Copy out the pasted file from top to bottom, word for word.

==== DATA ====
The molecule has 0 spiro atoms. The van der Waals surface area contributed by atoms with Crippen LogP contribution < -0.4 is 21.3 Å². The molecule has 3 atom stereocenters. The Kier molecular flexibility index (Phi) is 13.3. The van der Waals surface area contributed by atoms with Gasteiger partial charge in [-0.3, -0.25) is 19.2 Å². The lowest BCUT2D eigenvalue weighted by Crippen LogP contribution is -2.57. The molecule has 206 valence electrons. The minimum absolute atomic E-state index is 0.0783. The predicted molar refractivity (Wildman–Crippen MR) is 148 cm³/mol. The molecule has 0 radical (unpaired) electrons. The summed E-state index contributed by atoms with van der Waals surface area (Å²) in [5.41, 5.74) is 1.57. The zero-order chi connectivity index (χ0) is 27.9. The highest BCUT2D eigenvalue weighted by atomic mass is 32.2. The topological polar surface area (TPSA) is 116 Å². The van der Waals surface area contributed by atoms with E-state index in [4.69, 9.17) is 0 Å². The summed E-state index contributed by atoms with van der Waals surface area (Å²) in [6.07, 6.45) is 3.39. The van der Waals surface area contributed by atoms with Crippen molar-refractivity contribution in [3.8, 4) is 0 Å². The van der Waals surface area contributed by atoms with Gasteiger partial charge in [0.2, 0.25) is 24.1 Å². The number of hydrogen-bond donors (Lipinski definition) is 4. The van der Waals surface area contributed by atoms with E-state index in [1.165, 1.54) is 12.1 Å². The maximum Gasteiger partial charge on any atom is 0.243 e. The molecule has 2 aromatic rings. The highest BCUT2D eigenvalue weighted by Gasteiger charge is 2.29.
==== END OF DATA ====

The molecule has 0 spiro atoms. The van der Waals surface area contributed by atoms with Crippen LogP contribution < -0.4 is 21.3 Å². The molecule has 3 atom stereocenters. The Kier molecular flexibility index (Phi) is 13.3. The van der Waals surface area contributed by atoms with Gasteiger partial charge in [-0.3, -0.25) is 19.2 Å². The lowest BCUT2D eigenvalue weighted by Crippen LogP contribution is -2.57. The molecule has 206 valence electrons. The minimum absolute atomic E-state index is 0.0783. The predicted molar refractivity (Wildman–Crippen MR) is 148 cm³/mol. The molecule has 0 radical (unpaired) electrons. The summed E-state index contributed by atoms with van der Waals surface area (Å²) in [5.41, 5.74) is 1.57. The zero-order chi connectivity index (χ0) is 27.9. The highest BCUT2D eigenvalue weighted by atomic mass is 32.2. The topological polar surface area (TPSA) is 116 Å². The van der Waals surface area contributed by atoms with E-state index in [4.69, 9.17) is 0 Å². The summed E-state index contributed by atoms with van der Waals surface area (Å²) in [6.07, 6.45) is 3.39. The van der Waals surface area contributed by atoms with Crippen molar-refractivity contribution in [3.8, 4) is 0 Å². The van der Waals surface area contributed by atoms with Gasteiger partial charge in [0.2, 0.25) is 24.1 Å². The number of hydrogen-bond donors (Lipinski definition) is 4. The van der Waals surface area contributed by atoms with E-state index in [1.165, 1.54) is 12.1 Å². The maximum Gasteiger partial charge on any atom is 0.243 e. The molecule has 2 aromatic rings. The highest BCUT2D eigenvalue weighted by Gasteiger charge is 2.29.